ORLANDO-Pemetrexed (Alimta) plus cisplatin (Platinol) with folic acid/vitamin B12 supplementation should be considered standard front-line therapy for patients with malignant pleural mesothelioma, Nicholas J. Vogelzang, MD, said at the plenary session of the 38th Annual Meeting of the American Society of Clinical Oncology (abstract 5).
ORLANDOPemetrexed (Alimta) plus cisplatin (Platinol) with folic acid/vitamin B12 supplementation should be considered standard front-line therapy for patients with malignant pleural mesothelioma, Nicholas J. Vogelzang, MD, said at the plenary session of the 38th Annual Meeting of the American Society of Clinical Oncology (abstract 5).
Dr. Vogelzang, Fred C. Buffett Professor and director, University of Chicago Cancer Research Center, reported results of an international phase III study, the largest ever in the disease, showing significantly improved survival and improved symptom control with the combination, compared with cisplatin alone.
Malignant pleural mesothelioma is an aggressive cancer of the lining of the lung for which there is no approved or effective chemotherapy. It is associated with exposure to asbestos and occurs from 20 to 40 years after exposure. Pemetrexed is an experimental antifolate that targets three key enzymes necessary for DNA and RNA synthesis.
The study involved 574 patients who were not candidates for curative surgery and had received no prior chemotherapy. Of these, 456 patients were randomized to receive pemetrexed 500 mg/m² IV over 10 minutes followed 30 minutes later by cisplatin 75 mg/m², both given on day 1 of a 3-week cycle, or cisplatin alone. All patients received dexamethasone prophylaxis for skin rash. A total of 448 patients were eligible for analysis.
Early on in the study, the protocol was changed due to a high rate of severe toxicity and drug-related death in the pemetrexed arm. This was linked to folic acid deficiency as reflected by elevated homocysteine levels. The remaining patients received oral folic acid 350 to 1,000 µg daily and vitamin B12 1,000 µg intramuscularly every 9 weeks in addition to their assigned treatment.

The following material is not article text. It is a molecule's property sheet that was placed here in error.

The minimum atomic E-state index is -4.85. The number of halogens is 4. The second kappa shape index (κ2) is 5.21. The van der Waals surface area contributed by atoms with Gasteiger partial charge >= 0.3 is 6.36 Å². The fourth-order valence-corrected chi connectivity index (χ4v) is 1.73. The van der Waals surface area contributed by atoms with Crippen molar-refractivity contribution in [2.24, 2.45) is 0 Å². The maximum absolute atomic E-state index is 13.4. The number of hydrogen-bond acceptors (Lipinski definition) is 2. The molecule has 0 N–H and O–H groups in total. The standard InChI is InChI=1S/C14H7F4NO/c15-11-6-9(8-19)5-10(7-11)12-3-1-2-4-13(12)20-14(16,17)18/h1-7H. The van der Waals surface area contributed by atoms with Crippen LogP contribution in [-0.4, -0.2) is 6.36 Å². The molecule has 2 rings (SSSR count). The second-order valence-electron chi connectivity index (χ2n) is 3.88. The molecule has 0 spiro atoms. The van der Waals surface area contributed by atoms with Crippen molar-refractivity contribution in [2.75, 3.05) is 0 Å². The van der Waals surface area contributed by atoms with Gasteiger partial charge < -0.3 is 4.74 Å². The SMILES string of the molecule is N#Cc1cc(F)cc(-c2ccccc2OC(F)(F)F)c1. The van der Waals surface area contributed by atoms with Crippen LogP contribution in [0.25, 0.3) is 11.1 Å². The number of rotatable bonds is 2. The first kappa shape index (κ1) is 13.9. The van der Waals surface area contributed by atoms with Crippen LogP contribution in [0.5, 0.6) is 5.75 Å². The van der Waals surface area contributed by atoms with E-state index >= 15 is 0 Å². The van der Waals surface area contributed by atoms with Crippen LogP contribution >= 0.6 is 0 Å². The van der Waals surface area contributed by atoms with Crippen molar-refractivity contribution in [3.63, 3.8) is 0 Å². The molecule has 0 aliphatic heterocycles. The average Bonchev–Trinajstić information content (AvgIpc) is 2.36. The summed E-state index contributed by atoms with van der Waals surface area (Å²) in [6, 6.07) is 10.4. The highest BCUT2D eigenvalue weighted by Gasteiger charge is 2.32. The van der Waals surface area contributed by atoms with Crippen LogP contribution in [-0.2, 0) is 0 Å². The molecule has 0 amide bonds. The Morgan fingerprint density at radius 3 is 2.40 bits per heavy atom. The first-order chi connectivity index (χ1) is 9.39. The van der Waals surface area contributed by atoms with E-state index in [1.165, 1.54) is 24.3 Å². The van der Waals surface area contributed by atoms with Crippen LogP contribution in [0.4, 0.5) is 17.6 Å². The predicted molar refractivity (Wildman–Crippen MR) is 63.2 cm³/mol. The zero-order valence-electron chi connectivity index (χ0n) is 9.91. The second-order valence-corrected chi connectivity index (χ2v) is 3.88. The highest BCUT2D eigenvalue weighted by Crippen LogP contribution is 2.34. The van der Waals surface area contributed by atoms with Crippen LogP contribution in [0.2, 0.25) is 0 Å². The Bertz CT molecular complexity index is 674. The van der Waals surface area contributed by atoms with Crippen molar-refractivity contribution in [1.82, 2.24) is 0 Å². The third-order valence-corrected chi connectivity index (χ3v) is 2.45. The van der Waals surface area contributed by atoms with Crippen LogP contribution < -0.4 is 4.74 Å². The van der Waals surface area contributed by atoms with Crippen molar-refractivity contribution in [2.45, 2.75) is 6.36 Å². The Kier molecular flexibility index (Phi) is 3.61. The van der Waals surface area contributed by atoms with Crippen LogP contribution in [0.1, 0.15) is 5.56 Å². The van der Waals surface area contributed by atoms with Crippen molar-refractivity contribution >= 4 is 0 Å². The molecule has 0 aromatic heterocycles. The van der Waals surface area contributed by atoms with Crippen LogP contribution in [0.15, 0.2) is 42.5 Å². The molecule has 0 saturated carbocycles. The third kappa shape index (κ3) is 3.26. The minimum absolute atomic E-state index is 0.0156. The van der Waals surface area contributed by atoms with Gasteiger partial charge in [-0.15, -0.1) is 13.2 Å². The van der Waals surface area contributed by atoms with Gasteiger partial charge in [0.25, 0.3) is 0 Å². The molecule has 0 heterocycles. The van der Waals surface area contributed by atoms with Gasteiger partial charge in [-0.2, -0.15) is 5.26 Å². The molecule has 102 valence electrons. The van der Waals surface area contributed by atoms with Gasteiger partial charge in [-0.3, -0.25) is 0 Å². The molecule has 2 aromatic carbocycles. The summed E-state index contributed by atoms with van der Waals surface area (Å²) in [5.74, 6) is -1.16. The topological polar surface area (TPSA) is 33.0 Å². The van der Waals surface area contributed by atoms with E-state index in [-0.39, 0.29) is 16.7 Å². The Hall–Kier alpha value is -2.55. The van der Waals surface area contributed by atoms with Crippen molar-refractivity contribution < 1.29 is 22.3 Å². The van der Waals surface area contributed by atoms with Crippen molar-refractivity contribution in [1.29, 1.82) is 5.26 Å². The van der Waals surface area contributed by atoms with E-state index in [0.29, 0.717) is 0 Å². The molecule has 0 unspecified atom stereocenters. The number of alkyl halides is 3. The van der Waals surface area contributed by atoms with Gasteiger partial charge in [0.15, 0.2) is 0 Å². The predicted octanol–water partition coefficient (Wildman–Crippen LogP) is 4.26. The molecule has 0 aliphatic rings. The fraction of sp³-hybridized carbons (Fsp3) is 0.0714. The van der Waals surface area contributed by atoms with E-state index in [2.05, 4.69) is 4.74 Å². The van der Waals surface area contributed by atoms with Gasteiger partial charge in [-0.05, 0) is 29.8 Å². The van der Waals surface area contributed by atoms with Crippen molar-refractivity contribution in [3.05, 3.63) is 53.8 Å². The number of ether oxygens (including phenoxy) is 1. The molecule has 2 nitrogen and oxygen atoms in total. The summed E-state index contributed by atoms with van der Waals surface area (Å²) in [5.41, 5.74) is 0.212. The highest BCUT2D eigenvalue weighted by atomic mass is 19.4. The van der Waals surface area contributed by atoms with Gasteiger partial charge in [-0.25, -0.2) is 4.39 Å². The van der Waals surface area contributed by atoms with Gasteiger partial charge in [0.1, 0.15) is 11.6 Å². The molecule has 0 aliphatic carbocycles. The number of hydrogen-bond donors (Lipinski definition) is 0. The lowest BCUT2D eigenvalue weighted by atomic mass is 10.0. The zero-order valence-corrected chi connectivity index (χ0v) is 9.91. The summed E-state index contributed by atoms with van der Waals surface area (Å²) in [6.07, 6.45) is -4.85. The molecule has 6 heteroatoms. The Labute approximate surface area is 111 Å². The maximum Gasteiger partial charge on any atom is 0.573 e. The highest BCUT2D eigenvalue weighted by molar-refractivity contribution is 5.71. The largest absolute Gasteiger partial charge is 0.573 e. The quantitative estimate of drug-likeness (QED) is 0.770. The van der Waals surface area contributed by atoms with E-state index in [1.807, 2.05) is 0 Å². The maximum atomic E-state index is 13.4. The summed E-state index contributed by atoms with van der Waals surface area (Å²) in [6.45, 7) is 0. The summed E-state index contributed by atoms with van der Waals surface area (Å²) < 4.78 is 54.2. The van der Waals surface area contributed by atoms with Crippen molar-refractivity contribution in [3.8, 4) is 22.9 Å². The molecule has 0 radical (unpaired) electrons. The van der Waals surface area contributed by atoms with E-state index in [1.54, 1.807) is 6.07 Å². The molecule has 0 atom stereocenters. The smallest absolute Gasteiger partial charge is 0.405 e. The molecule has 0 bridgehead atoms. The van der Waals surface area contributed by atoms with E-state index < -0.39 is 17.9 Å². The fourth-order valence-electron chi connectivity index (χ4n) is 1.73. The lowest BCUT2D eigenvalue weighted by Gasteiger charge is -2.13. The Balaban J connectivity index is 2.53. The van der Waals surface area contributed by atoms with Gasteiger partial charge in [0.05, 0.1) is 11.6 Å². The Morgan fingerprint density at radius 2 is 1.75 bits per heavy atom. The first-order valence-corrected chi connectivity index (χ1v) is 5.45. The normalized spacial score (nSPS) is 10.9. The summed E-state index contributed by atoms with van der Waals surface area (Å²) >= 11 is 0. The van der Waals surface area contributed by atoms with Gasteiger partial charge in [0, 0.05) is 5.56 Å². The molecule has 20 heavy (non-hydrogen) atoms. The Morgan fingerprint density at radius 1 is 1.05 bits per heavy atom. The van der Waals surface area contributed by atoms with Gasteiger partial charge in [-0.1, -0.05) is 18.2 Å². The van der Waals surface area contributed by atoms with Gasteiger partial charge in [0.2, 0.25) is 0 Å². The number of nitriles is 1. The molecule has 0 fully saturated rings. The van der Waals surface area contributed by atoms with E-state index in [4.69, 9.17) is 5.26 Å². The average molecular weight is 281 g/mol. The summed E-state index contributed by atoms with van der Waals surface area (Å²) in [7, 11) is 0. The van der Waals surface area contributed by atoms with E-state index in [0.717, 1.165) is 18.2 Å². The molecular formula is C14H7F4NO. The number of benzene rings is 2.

Vitamin supplementation reduced toxicity, allowing fewer treatment interruptions. "The median number of cycles in the combination arm increased from 2 in the never-supplemented patients to 6 in the supplemented patients," Dr. Vogelzang said. "Interestingly, similar results were seen in the cisplatin arm."
The drug-related death rate in the combination arm declined from 7% to 3% after supplementation was instituted. Neutropenia fell from 41% to 23%; febrile neutropenia from 5% to 1%, and vomiting from 21% to 11%.
With a minimum follow-up of 9 months in all patients, median overall survival was 12.1 months in the pemetrexed arm vs 9.3 months in the cisplatin-alone arm (P = .02). Time to progressive disease was 5.7 months vs 3.9 months, respectively (P = .001). Response rates were 41% vs 17% (P < .001).
The combination was also more effective at reducing pain and shortness of breath, symptoms commonly experienced by patients with mesothelioma. "Lung function, as measured by vital capacity, began to improve in the second cycle and continued to improve, compared with cisplatin alone, at subsequent follow-up times," Dr. Vogelzang said. "These differences were highly significant." This improvement in lung function was paralleled by improvements in dyspnea.
Likewise, pain declined in the combination arm after two cycles of therapy and remained significantly less in the pemetrexed/cisplatin arm throughout the trial.
Relevance to General Practice
The discussant for the paper, Valerie W. Rusch, MD, chief of thoracic surgery, Memorial Sloan-Kettering Cancer Center, praised the study design and noted that the results are relevant to general oncology practice. "The patients were not a select group of individuals but, rather, represented a patient population that is typical of what we see in day-to-day practice," she said.
She agreed with Dr. Vogelzang that the trial establishes pemetrexed and cisplatin as a new standard in systemic therapy for mesothelioma.
"It supersedes single-agent therapy and probably supersedes the recently popular regimen of gemcitabine [Gemzar] and cisplatin, a regimen associated with response rates ranging from 9% to 45% in several phase II trials," she said.
Dr. Rusch pointed out that "it would be reasonable to move this treatment regimen into earlier-stage disease as induction therapy for patients who have potentially resectable tumors." Future studies, she said, should focus on the addition of either other cytotoxic agents or one of the several targeted therapies currently being tested in phase II trials in this disease.